As we climbed into the school van at 3:10 Monday morning, my principal handed me an envelope and said something about also getting one and there being a typo. I don’t really remember how I replied. I’m pretty sure I didn’t really look at it before stuffing it into my bag. We were on our way to Boston Logan Airport for a four-day trip to DC. it was the first time I had planned and led a trip such as this, and my already sleep deprived mind was on getting everyone through security and onto the plane. At some point during the morning I noticed the envelope kept working its way out of my bag, so I stuffed it into a deeper pocket.

It wasn’t until I returned from DC at the end of the week (after an exhausting but successful trip) that I pulled out the letter. I had assumed it was junk mail. One of many fishing letters I get for curriculum or writing contests. Boy was I wrong! Instead of a generic sales pitch, I held a letter from the Bill and Melinda Gates Foundation. Because of a nomination from someone, I would find out who later, I was invited to attend Elevating and Celebrating Effective Teaching and Teachers (ECET2) in Seattle, WA, July 15-17, with BMGF arranging and paying for my hotel and travel.

Friday afternoon I received an email with registration information and nomination information. Turns out I had been nominated by Kate Baker (@KtBkr4), a high school English teacher from NJ. I met Kate on Twitter, and over the last several years she has become a valuable part of my PLN on both Twitter and Voxer.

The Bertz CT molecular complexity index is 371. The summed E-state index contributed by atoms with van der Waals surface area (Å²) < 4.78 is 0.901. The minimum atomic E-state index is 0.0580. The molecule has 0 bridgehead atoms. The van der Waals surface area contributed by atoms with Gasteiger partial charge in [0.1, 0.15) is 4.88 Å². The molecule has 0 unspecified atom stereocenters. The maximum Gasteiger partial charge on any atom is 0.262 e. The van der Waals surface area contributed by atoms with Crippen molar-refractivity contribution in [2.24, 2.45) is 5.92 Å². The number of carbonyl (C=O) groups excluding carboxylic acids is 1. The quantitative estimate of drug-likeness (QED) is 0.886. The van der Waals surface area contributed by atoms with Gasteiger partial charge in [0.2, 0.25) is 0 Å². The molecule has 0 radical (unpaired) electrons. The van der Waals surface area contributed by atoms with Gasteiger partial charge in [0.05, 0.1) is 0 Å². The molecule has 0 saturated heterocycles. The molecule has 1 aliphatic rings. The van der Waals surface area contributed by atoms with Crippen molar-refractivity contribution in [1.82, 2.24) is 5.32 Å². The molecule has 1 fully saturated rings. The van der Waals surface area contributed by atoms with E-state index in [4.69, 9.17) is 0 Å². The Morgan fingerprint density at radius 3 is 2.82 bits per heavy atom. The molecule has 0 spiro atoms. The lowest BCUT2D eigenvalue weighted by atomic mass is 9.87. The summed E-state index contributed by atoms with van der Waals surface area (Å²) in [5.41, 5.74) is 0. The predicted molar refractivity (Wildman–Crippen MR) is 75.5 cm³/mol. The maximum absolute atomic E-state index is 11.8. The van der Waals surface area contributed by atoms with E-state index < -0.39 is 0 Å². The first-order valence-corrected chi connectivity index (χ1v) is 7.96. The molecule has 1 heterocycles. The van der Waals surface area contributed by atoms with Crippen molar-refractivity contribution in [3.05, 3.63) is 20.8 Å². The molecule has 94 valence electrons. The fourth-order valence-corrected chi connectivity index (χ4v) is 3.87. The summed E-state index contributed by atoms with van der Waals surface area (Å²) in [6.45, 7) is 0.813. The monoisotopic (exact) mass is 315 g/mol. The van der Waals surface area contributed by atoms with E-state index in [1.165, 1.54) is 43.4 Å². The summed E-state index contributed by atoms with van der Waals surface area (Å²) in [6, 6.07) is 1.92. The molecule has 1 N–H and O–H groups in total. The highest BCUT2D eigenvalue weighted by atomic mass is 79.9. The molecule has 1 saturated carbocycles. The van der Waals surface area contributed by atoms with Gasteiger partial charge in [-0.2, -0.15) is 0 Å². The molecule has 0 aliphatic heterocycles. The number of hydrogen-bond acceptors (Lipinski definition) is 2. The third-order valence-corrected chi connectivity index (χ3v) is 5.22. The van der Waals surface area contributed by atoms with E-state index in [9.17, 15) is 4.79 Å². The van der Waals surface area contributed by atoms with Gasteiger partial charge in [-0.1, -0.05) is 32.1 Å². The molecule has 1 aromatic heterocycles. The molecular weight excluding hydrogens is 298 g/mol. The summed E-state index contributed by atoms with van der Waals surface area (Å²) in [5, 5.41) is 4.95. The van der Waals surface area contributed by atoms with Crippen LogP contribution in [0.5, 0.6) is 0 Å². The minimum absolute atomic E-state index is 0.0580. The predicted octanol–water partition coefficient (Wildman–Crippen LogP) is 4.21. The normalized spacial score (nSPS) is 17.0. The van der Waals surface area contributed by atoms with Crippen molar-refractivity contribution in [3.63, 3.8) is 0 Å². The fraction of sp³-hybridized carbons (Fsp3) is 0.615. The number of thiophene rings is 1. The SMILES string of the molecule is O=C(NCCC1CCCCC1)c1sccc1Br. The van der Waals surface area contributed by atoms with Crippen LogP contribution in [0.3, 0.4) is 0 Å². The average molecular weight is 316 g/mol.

My registration and travel preferences have been submitted, but it still hasn’t fully sunk in that I will travel to Seattle in July to participate in an event where I will collaborate with teachers from all over the country to tackle current issues in education and share ideas about best practices.

I have been frustrated that I can not afford graduate school or to attend national conferences such as NCTE, but I have not let that stop me from seeking out learning online and through books. I have attended EdCamps and smaller local conferences for which I always pay out-of-pocket. I love to learn, I know there is much to learn, and I want to be the best teacher I can possibly be for my students.